Mr Siakotos-Konstantinidis is employed by CSSE in the Private Banking division in London as a relationship manager. He has been employed in financial services since 1992, having worked first for Barclays Bank in Greece. He joined Credit Suisse's Private Banking division in 2003, and in 2007 he was promoted to director's level (the title of director indicating a rank of employee and not membership of the company board). Mr Siakotos-Konstantinidis was originally engaged by CSSE to "cover the Greek market" and most of his clients were Greek. During the period with which I am concerned, his assistant at CSSE was Mr Christopher Kelly.


Mr Siakotos-Konstantinidis has a particular involvement with investments by way of structured notes, that is to say notes whose value and return depend upon the performance of an underlying asset or underlying assets (such as shares in other companies, currencies or commodities). He described his role as "client-facing", by which he meant that he dealt with CSSE's clients and was not involved in Credit Suisse's own investments or in deciding what financial products or notes should be sold through Credit Suisse or which banks or other institutions should issue investments that Credit Suisse sold.


Mr Siakotos-Konstantinidis did not receive commission directly related to the amount of investments sold to CSSE's customers through him. However, when CSSE sold an investment issued by another institution, they received a commission from the issuer, and the performance of a unit within CSSE was measured in part by reference to how much commission was so earned.


I have referred to CSSE selling structured products. Credit Suisse adopted what they described as an "open architecture" approach when they constructed financial products: they meant by this that they structured the terms upon which a product should be offered to investors and, if it attracted interest, they invited tenders from suitable institutions and arranged for it to be issued by one that offered competitive terms. As a result, it would sometimes not be known who would issue a product until after the client had agreed to invest.

Mr Ventouris' first dealings with Credit Suisse


Although Camerata's complaint relates only to Mr. Ventouris' dealings with Mr. Siakotos-Konstantinidis after 16 March 2008, I must describe their earlier relationship: CSSE argue that it supports their contentions that they were not in breach of duty and that in any case Mr. Ventouris would not have sold the Note if given other advice by Mr Siakotos-Konstantinidis.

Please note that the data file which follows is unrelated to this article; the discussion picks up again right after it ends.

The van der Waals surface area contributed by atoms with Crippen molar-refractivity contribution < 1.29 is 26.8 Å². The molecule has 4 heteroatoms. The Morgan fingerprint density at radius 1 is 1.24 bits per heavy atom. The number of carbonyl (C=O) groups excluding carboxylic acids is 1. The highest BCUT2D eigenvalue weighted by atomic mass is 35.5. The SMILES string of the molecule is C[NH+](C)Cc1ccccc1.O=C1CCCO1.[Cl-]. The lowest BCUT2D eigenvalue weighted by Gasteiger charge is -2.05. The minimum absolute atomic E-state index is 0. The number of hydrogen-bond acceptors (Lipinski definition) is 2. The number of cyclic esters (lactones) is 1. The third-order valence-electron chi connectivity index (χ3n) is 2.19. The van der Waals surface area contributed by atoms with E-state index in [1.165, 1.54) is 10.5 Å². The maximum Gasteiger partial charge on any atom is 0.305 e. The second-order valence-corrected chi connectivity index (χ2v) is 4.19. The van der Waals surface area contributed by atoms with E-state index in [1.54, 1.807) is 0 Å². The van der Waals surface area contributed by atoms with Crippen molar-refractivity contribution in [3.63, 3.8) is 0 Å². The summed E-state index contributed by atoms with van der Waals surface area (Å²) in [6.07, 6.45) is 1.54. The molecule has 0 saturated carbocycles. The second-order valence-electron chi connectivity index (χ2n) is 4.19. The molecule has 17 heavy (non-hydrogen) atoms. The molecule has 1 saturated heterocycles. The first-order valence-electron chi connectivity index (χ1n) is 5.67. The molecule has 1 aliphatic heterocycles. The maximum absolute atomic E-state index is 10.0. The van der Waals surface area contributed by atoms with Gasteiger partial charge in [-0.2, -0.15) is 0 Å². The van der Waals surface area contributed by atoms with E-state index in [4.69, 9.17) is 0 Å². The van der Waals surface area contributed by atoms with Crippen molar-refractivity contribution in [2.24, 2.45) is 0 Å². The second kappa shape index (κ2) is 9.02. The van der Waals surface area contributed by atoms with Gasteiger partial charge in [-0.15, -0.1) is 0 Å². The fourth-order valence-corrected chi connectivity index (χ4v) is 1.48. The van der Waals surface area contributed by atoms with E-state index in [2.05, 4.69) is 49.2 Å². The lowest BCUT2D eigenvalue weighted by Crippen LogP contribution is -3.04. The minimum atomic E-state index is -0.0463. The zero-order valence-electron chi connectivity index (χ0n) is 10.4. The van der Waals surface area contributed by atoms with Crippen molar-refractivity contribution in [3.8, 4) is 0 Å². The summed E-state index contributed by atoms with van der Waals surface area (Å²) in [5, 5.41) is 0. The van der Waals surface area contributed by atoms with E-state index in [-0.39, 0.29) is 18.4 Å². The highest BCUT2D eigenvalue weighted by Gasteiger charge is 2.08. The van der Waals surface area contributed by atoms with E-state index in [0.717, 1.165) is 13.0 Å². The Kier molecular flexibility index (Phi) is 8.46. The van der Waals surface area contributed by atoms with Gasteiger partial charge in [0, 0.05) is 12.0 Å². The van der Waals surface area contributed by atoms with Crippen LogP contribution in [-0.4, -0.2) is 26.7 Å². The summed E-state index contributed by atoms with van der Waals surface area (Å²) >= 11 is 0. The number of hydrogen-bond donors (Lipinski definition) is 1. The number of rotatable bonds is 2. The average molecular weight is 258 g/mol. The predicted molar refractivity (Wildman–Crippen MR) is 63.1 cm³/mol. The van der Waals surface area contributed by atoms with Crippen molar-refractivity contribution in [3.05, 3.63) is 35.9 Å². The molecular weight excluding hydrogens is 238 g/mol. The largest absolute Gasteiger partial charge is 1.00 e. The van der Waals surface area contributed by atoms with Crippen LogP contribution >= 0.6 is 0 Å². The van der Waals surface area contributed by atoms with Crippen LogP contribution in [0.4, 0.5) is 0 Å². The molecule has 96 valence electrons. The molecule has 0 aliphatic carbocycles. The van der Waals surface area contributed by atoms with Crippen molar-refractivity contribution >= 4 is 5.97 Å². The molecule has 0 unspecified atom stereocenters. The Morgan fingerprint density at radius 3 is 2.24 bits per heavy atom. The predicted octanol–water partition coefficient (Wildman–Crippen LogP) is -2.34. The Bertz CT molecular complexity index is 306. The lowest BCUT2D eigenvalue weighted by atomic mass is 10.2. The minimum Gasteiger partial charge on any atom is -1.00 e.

In 2005 Mr Ventouris was introduced to Mr Achilles Fokiades, who worked for Credit Suisse in Switzerland. In 2006 Mr Fokiades, who was then Mr Ventouris' relationship manager with Credit Suisse, told him that he could earn a better return than that paid on bank deposits without risking his capital. This conversation led to Mr Fokiades introducing Mr Ventouris to Mr Siakotos-Konstantinidis because of his knowledge of structured products.


Mr Ventouris first spoke with Mr Siakotos-Konstantinidis on 3 April 2006 in a conference telephone call arranged by Mr Fokiades. They had what Mr Ventouris described as (and I accept was) a brief discussion about a structured product which has been referred to as the "Index Based Note" issued by Credit Suisse. It was based upon the performance of three indices, the S&P (Standard & Poor's) 500 index, the Dow Jones Eurostoxx 50 index and the Nikkei 225 index. It paid quarterly floating coupons of 3 months LIBOR plus 3% pa during the life of the note. It was a three years note, but could be "called" at the end of any quarter by Credit Suisse paying the capital invested and the last quarter's coupon. The investment was not capital protected: less than the sum invested might be repaid if, during the lifetime of the note, any one or more of the three indices traded at or below its "barrier", which for each index was set at 60% of that index's "strike" level. In those circumstances, if upon maturity at least one of the indices was trading below its strike level, the amount for which the note was redeemed was reduced by the percentage by which upon maturity the worst performing index was below the strike level. Thus, the Index Based Note was designed for investors who considered that the three indices would not experience a severe bear market during the life of the note. I accept Mr Siakotos-Konstantinidis' evidence that he explained to Mr. Ventouris how the investment was structured.


On about 11 May 2006 Mr Ventouris invested $3 million in an Index Based Note. The commission on the sale was divided equally between Mr Fokiades' unit in Credit Suisse, Switzerland and Mr Siakotos-Konstantinidis' unit in CSSE, London.


In the course of the discussions leading to the...